BY Tom Walker

The approval of the Fitbit deal is the final stage of a long journey for Google to gain a foothold on the wellness tech sector

The approval of the Fitbit deal is the final stage of a long journey for Google to gain a foothold on the wellness tech sector
photo: Shutterstock.com/Rohane Hamilton

Google has finally completed a US$2.1bn deal to acquire Fitbit, marking the tech giant's long-awaited entry to the wellness tech market.

The deal was first announced in November 2019, but has taken more than a year to complete.

The acquisition was only approved by the European Union after Google had agreed to make a series of commitments about how it will use Fitbit users' personal health data.

The European Data Protection Board (EDPB) — which governs and oversees the EU's strict data protection rules, including GDPR — raised concerns over the privacy of Fitbit data.

EDPB's concerns centred on how Google would mine data from Fitbit and combine it with other data it has for users, through a plethora of other Google-owned devices and applications.

According to Rick Osterloh, Google's senior VP of devices and services, the deal was “about devices, not data”.

"Technology can change the way people manage their health and wellness, and that's especially important these days," Osterloh said.

"Your privacy and security are paramount to achieving this and we're committed to protecting your health information and putting you in control of your data.

"This deal has always been about devices, not data, and we’ve been clear since the beginning that we will protect Fitbit users’ privacy.

"We worked with global regulators on an approach which safeguards consumers' privacy expectations, including a series of binding commitments that confirm Fitbit users’ health and wellness data won't be used for Google ads and this data will be separated from other Google ads data.

"We’ll also maintain access to Android APIs that enable devices like fitness trackers and smartwatches to interoperate with Android smartphones, and we’ll continue to allow Fitbit users to choose to connect to third-party services, so you’ll still be able to sync your favourite health and fitness apps to your Fitbit account.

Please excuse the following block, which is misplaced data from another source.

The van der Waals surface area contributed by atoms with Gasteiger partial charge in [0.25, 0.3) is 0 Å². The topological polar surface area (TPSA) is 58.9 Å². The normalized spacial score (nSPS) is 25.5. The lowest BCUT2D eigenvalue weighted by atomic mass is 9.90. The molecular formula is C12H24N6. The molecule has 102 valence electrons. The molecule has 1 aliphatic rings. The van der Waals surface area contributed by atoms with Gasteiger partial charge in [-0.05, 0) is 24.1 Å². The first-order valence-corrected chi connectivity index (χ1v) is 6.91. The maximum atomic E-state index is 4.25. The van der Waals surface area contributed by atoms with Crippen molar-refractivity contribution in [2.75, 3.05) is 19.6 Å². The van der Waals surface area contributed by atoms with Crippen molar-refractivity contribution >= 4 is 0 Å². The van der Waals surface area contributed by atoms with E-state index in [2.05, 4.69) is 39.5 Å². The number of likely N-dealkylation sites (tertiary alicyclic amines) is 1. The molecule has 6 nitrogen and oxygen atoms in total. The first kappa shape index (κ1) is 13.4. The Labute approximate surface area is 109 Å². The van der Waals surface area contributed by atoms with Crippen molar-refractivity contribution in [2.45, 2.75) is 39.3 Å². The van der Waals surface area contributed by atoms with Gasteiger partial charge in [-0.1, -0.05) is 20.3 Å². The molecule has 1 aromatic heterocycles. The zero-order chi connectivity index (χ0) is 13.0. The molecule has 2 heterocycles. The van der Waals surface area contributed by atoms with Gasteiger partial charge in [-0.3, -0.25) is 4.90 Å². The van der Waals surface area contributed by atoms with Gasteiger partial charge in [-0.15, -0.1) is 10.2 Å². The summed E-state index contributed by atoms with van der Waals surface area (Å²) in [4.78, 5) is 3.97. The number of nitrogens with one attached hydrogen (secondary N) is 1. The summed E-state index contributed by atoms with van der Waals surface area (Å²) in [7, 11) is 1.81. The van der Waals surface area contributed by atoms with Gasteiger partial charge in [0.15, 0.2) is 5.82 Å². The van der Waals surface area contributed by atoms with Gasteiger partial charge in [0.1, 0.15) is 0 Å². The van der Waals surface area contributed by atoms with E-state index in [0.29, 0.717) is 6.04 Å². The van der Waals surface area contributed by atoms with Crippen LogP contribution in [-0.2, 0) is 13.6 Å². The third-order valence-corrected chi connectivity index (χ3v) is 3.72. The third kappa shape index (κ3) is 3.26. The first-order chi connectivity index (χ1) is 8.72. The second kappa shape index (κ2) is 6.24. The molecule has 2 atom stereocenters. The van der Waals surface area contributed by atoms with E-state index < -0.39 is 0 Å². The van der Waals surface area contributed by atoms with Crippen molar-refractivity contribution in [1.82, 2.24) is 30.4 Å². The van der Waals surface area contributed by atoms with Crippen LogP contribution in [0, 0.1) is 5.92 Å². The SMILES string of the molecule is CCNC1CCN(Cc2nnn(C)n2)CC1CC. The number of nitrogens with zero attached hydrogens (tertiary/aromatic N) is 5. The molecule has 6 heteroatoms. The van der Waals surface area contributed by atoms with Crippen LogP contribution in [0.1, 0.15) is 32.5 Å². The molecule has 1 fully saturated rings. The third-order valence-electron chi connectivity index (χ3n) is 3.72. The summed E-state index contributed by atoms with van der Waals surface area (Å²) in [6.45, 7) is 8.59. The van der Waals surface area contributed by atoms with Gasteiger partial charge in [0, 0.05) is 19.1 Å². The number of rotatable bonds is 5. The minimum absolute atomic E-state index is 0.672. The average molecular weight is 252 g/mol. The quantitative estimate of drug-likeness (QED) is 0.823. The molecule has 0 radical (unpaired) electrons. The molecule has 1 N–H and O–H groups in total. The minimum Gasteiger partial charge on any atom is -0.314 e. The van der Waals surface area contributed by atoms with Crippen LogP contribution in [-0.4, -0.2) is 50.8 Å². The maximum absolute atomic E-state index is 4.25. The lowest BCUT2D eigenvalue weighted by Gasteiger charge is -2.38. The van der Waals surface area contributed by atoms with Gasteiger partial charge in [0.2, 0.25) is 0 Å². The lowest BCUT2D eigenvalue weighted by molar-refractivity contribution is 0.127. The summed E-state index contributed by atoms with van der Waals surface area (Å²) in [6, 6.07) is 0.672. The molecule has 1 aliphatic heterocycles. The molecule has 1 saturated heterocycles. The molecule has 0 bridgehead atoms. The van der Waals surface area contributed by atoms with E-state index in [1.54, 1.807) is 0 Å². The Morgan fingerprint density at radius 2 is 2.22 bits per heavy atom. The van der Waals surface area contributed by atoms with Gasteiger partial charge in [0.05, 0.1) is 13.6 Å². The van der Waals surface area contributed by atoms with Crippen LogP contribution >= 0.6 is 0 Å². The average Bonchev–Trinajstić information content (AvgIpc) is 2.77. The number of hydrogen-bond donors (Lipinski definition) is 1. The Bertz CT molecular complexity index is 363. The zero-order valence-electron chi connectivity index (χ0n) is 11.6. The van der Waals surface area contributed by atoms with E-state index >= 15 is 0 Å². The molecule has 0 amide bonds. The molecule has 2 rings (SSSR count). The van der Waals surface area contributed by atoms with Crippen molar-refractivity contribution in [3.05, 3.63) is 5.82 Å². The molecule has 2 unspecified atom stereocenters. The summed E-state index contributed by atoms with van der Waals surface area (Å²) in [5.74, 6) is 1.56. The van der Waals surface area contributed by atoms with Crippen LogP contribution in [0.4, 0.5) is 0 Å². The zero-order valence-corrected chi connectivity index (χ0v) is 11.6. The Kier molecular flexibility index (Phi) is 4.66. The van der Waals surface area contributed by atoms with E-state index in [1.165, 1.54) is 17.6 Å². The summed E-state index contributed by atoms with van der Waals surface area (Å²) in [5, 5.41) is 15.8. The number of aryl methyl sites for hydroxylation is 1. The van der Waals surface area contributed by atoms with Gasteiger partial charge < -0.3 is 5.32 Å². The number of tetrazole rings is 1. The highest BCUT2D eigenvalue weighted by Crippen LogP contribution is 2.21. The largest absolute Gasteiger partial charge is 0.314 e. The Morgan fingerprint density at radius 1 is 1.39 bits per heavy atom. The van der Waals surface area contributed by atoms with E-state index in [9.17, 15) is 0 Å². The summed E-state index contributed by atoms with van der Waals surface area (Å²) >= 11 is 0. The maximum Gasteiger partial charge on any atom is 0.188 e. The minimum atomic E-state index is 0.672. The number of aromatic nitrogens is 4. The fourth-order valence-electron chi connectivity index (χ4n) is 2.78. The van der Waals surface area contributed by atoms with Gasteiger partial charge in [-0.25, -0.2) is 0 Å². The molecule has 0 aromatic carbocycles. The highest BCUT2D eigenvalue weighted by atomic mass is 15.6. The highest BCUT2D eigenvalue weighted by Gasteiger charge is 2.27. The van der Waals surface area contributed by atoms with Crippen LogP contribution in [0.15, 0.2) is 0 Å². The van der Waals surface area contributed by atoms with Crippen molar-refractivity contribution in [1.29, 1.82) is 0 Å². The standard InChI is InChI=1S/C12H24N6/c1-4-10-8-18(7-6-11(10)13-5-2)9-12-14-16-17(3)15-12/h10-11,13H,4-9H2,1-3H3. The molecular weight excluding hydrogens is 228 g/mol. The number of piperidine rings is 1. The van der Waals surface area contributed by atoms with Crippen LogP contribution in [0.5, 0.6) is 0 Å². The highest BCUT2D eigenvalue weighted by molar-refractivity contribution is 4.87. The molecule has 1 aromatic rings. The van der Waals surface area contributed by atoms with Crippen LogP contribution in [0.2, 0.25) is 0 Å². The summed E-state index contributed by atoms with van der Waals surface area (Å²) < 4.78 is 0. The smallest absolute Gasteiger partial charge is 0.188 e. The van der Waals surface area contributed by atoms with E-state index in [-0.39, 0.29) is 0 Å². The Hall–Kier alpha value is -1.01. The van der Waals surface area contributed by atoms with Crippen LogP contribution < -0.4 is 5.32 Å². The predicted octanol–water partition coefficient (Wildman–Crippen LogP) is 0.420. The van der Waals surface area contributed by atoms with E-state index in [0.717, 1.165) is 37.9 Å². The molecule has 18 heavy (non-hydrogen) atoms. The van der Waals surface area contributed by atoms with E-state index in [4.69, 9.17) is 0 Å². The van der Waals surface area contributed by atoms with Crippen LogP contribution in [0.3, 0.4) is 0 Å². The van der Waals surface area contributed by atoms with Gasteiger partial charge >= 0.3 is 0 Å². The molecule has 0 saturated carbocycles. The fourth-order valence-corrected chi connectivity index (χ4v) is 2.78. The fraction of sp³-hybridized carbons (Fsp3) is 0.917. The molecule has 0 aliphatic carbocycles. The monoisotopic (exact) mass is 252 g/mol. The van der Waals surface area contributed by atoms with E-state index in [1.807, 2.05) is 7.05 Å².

"These commitments will be implemented globally, so that all consumers can benefit from them. We’ll also continue to work with regulators around the world, so they can be assured that we're living up to these commitments."

The approval is the latest stage of a long journey for Google to gain a foothold on the wellness tech sector.

In August 2018, A number of unconfirmed reports suggested the tech giant was working on an artificial intelligence-based fitness and wellbeing coach.

Then, in January 2019, Google bought a haul of intellectual property from watchmaker Fossil, pouring fuel on rumours that it is working on a flagship smartwatch product.

The acquisition of Fitbit is the next stage in this process – and one which will eventually pave the way for the launch of Google-branded goods onto the market.

Osterloh said: "We’re confident the combination of Fitbit’s leading technology, product expertise and health and wellness innovation with the best of Google’s AI, software and hardware, will drive more competition in wearables and make the next generation of devices better and more affordable."

Fitbit CEO James Park added: "Becoming part of the Google family means we can do even more to inspire and motivate our customers on their journey to better health.

"We’ll be able to innovate faster, provide more choices, and make even better products to support their health and wellness needs.

"On our own, we pushed the bounds of what was possible from the wrist, pioneering step, heart rate, sleep and stress tracking. With access to Google’s incredible resources, knowledge and global platform, the possibilities are truly limitless."

• To see the full list of commitments Google has now agreed to, in order to secure the Fitbit deal, click here.